Last Tango in Paris

Bernado Bertolucci, France, 1972

I hadn’t ever got round to seeing this, famous as it is, so when I found it on FilmIn it had to be watched.

In so many ways, this film is exploitative and questionable. The central relationship portrayed is seriously dysfunctional – bereaved middle aged man, Paul (Marlon Brando with shit hair) and a 20-year-old woman, Jeanne (the oh-so-young and lovely Maria Schneider) embark on a sex-based, no names, no history, secret tryst.

She spends a lot of time hanging around naked. He rapes her, it makes her love him more. Seriously, it’s a little hard to watch at times.

Yet it lingered.

Paris is the real star. We get a flavour of life in the City of Lights. There’s the apartment where they meet (the old building has the kind of old-style lift caged in ornate ironwork and surrounded by the spiralling staircase that gave me romantic visions of living on the continent. My building in Barcelona has one like this and it gives me a little kick every day).

She is from a wealthy background, with a house and an apartment. Both beautiful. Contrast these to the hotel owned by Paul: the kind of shabby French pension of old (or worse, renting rooms by the hour as it does). There’s a scene in a metro station with old train carriages coming and going; the general cobbled backstreets; the tango of the title in an old-fashioned dance hall… Ah Paris du cinema, je t’aime!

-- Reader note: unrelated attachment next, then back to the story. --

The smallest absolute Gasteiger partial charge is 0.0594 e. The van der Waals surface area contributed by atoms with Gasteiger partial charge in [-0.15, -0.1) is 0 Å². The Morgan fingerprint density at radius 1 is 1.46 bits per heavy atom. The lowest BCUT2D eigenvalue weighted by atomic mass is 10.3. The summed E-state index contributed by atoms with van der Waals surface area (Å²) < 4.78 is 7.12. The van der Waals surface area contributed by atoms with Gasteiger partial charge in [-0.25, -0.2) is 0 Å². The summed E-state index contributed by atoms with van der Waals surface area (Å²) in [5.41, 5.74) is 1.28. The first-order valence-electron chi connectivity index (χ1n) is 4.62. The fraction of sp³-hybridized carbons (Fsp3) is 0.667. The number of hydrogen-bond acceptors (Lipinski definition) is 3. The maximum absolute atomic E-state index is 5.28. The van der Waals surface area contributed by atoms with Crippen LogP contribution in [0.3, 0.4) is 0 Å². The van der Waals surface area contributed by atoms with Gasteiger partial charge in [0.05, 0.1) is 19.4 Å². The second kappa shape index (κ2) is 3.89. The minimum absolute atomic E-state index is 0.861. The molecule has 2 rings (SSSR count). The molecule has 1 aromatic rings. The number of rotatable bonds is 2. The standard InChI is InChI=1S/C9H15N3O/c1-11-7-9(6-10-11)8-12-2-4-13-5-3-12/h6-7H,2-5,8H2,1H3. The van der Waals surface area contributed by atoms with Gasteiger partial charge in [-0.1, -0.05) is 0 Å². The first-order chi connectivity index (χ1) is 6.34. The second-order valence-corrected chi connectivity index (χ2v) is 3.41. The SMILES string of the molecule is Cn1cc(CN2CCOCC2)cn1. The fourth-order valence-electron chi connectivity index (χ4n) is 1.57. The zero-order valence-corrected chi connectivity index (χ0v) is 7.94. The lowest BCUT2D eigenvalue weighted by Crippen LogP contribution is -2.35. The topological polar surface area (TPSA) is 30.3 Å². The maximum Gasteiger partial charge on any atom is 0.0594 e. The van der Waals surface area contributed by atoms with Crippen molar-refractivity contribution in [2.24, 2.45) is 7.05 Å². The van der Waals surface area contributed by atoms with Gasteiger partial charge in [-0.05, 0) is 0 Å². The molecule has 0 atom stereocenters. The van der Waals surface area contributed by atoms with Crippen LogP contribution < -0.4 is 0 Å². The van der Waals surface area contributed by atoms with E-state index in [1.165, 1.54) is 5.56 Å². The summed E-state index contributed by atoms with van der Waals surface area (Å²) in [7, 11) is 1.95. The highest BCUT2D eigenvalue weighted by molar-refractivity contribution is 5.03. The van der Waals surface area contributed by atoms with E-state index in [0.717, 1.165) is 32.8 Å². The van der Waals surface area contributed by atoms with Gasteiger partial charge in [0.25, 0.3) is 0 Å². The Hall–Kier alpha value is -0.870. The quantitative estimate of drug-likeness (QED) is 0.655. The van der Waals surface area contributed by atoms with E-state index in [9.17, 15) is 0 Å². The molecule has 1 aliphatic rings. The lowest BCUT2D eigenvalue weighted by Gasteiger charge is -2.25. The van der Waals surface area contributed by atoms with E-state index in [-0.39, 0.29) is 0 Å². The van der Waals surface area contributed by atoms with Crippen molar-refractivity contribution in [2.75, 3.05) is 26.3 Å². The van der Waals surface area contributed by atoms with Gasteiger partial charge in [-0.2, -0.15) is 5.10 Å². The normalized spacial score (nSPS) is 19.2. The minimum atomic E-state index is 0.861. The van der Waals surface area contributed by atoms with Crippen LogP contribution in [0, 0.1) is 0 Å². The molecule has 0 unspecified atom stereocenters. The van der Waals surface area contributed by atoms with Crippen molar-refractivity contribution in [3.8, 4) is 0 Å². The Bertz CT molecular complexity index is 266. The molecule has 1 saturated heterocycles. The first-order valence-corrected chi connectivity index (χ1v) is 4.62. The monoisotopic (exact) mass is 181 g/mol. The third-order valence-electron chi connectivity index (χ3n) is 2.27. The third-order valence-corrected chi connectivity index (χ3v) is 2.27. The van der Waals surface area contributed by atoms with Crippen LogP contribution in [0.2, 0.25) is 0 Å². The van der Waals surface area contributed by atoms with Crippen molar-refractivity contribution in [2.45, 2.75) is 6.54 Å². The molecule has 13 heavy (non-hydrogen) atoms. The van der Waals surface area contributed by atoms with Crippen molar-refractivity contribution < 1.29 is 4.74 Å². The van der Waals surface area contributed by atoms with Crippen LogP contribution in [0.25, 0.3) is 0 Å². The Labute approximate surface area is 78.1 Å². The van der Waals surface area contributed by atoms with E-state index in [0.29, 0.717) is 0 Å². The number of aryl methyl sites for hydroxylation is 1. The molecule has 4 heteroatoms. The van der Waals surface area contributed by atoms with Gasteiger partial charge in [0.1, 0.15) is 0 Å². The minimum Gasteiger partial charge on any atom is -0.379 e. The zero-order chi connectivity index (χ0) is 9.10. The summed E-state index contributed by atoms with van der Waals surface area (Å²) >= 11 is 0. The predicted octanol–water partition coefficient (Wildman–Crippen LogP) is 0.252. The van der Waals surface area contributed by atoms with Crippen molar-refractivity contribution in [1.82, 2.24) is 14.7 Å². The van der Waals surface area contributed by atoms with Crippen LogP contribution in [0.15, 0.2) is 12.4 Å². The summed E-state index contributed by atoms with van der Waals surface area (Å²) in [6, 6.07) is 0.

I also really loved Jeanne’s cineaste boyfriend Tom, played by Jean-Pierre Léaud of Truffaut films, and his film crew of silent and serious 20-year-olds (I see similar round Barcelona sometimes, so involved in the important piece of art they’re making). I’m sure Léaud was channelling Truffaut here. The inspired director creating a cinema version of reality.

And there is something seductive about mystery, the relationship of two random people who meet by chance, two strangers who don’t know each other and choose to stay that way. It’s a telling juxtaposition with the other couple relationships in the film: Jeanne and Tom, Paul and his dead-by-suicide wife. Intimate pairings based on an idea of the other. It’s as if the film is asking, can we ever really know someone else?

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